In this column, Ross E. Weber of the AACU examines where various proposals to address the specialist physician shortage currently stand.
Based on a partnership with Urology Times, articles from the American Association of Clinical Urologists (AACU) provide updates on legislative processes and issues affecting urologists. We welcome your comments and suggestions. Contact the AACU government affairs office at 847-517-1050 or email@example.com for more information.
In the AACU’s Work Force Shortage Solutions series, published on UrologyTimes.com throughout 2014, various proposals to address the specialist physician shortage were introduced to readers with the hope of generating interest and debate within the urologic community.
With nearly every state legislature currently meeting for the first time since that series was published, it’s worthwhile to examine where things stand in the defense of patient safety and high professional standards.
Legislators in Arkansas and Oklahoma are considering measures to create a new provider license category for medical school graduates who do not matriculate to a residency program. AR HB 1162 and OK SB 712 were inspired by Missouri's 2014 "Assistant Physician" law, which drew the ire of the physician assistant community. Physician assistants argued that creating "assistant physicians" would confuse patients and undermine the non-physician providers' successful patient education efforts.
Both Arkansas and Oklahoma legislators seem to have heard that message loud and clear. In Arkansas, the new class of providers would be named "Graduate registered physicians." Oklahoma, meanwhile, chose to classify the medical school graduates as "training physicians.”
Each state proposes similar qualifications for such a license, including, but not limited to:
Undeterred by California physicians' show of strength in defeating a 2014 ballot measure that would have weakened the state's landmark medical liability law, organizations representing nurse practitioners secured the introduction of a measure to expand the non-physician providers' scope of practice (SB 323). According to California Healthline, the current proposal is similar to a bill that passed the Senate in 2013, but stalled in the Assembly Committee on Appropriations. The bill's sponsor, Sen. Ed Hernandez, strangely points to a dearth of primary care providers as the key reason why this bill to grant prescriptive authority to nurse practitioners should sail through the legislative process in 2015.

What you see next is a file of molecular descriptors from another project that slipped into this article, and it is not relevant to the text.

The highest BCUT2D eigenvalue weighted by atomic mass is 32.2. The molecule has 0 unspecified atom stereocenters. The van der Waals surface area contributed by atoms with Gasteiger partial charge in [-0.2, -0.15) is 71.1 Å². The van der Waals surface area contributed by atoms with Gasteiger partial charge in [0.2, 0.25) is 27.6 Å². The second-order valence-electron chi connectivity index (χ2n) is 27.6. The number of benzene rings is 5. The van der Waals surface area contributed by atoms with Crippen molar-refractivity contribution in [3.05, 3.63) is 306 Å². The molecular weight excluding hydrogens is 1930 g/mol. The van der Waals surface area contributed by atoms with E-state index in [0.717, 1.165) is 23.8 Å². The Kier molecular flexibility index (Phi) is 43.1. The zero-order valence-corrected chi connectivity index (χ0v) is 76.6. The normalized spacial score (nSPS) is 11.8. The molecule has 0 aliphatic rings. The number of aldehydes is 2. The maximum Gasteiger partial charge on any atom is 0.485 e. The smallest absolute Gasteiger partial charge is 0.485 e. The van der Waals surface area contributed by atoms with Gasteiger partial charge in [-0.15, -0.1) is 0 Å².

After securing "equal pay for equal work" in Oregon, nurse practitioners are seeking to increase the number of health care procedures they are eligible to perform. Current law prohibits nurse practitioners from executing voluntary sterilization procedures, regardless of gender. Introduced Jan. 12, 2015, by Rep. Rob Nosse and Sen. Michael Dembrow, a noted anti-integrated care lawmaker, HB 2678 amends the law to allow nurse practitioners to perform male sterilization. AACU Distinguished Leadership Award honoree, Sen. Alan Bates, DO, testified in support of the measure, but, according to the Lund Report, recommended that its scope be narrowed so nurse practitioners can only perform simple vasectomies in an outpatient setting.
More than three dozen states have introduced the Federation of State Medical Board’s (FSMB) Interstate Medical Licensure Compact. The general view extolled by news outlets and medical associations belies the fact that if a sufficient number of states approve the measure, the authority of legislators and licensing boards would be questioned, if not compromised. When questioned about the authority of states to require benefit managers' decisions to be made by a physician licensed in that state (WA HB 1471 / SB 5560), FSMB Senior Director for Legal Services Eric Fish responded:
The Compact is designed to facilitate the granting of a full and unrestricted medical license. Once granted, physicians are bound to the laws of the state where the patient is located. This applies both to standard of care issues as well as any other requirements for medical care necessitated by that state's laws.
While the legislation referenced here may be of varying degrees of concern to urologists, a number of positive work force measures are under consideration, including state-funded residency programs in Georgia and Idaho, as well prohibitions on tying licensure to meaningful use of electronic health records and maintenance of board certification.
The AACU is dedicated to bringing these issues to urologists' attention and developing resources that facilitate engagement in political and policy-making processes. Feedback and alerts from the diverse urologic community of providers, patients, and partners are always welcome.
Click here for all articles in the AACU Work Force Shortage Solutions series.
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